JUST IN: Check Out Which Country Just Made Controversial U.S. Expat Edward Snowden A Citizen

Huge news is now developing for controversial former United States intelligence contractor Edward Snowden, as news broke that he has been granted citizenship in Russia per the order of President Vladimir Putin. This is a big deal for Snowden, the man who revealed that the National Security Agency was spying on the American people through emails and phone calls.



According to the Daily Wire, Putin officially signed the order granting Snowden the citizenship on Monday. Snowden has been living in the city of Moscow evading U.S. authorities since 2013. The former intelligence worker had previously received permanent residency to live in the country back in October 2020.

“Snowden worked as a contractor for the National Security Agency in 2013 when he left his job at an NSA facility in Hawaii and flew to Hong Kong. From there, Snowden released thousands of documents on U.S. domestic surveillance programs and global security operations. While some have hailed Snowden’s actions, U.S. authorities have sought his extradition to prosecute him on charges of violating the Espionage Act,” the report stated.

“Snowden was a systems administrator for the CIA before he moved into the private sector working for the contractors Dell and, later, Booz Allen Hamilton. While at Dell, Snowden began contract work for the NSA, working at a facility in Japan before moving to a facility in Hawaii. In early 2013, Snowden left Dell and went to work for Booz Allen, staying at the same Hawaii-based NSA facility,” the Daily Wire continued.

The report then said, “In 2013, Snowden began downloading thousands of classified documents on U.S. and foreign intelligence operations. After leaving the U.S., Snowden began sharing his cache of documents with journalists who began reporting out some of its contents. Snowden’s supporters praised him as a whistleblower for revealing information on NSA domestic surveillance operations. Critics accused Snowden of irreparably harming U.S. national security and endangering American lives.”

The leaks from Snowden led to then-President Barack Obama, along with Congress, taking steps against what many viewed as unconstitutional violation of the privacy by the NSA. Top officials for the U.S. government then moved to put an end to the spying program that was, at the time, gathering and storing data on millions of American citizens. All of this, of course, without their knowledge and without a warrant, violating the Fourth Amendment.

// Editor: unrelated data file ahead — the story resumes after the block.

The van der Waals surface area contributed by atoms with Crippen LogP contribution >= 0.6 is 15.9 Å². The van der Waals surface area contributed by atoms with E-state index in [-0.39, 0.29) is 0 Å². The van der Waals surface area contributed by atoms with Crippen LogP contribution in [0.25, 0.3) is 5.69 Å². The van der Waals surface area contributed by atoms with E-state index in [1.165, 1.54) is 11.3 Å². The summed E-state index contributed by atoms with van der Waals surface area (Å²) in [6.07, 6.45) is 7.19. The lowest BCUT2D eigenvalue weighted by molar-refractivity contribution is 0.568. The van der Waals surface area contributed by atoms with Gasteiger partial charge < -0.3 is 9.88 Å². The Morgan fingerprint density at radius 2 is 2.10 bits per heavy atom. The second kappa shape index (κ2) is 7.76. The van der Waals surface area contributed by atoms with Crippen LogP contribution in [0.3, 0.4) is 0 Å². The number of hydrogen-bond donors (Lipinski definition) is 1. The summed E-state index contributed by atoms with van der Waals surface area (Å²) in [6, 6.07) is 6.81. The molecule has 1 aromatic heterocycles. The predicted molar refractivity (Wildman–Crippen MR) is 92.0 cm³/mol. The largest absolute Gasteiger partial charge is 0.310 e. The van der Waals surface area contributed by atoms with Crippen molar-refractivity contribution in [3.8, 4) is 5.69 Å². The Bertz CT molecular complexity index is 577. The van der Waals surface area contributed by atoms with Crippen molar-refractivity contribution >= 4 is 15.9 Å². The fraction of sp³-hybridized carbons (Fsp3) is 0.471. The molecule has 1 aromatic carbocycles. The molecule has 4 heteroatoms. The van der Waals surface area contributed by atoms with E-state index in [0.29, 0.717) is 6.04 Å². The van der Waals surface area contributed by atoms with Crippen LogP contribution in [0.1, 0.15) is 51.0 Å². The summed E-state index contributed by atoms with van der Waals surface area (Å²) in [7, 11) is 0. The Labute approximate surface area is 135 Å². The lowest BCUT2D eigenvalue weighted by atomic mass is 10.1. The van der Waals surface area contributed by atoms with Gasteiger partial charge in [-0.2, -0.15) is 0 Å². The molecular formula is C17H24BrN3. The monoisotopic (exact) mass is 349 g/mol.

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In 2014, the House Intelligence Committee started an investigation into the leaks, which resulted in the publication of a 38-page report two years later that was very critical of the former intelligence contractor. The report ultimately concluded that Snowden was “not a whistleblower.”

“Snowden caused tremendous damage to national security, and the vast majority of documents he stole have nothing to do with programs impacting individual privacy interests – they instead pertain to military, defense, and intelligence programs of great interest to America’s adversaries,” it said.

“Snowden moved to Russia and received asylum protections to hide out of reach of U.S. authorities. From Moscow, Snowden leads the Freedom of the Press Foundation that monitors ‘press freedom violations in the United States,'” the Daily Wire reported.

Regardless of your personal opinion on Snowden, the good thing that came out of all this was that we found out we were being spied on and the program was then brought to an end.

“While Snowden has criticized the treatment of journalists in the U.S., he has been silent on critiquing Russia’s own instances of restricting journalism and limiting transparency,” the report noted.

Notice: This article may contain commentary that reflects the author's opinion.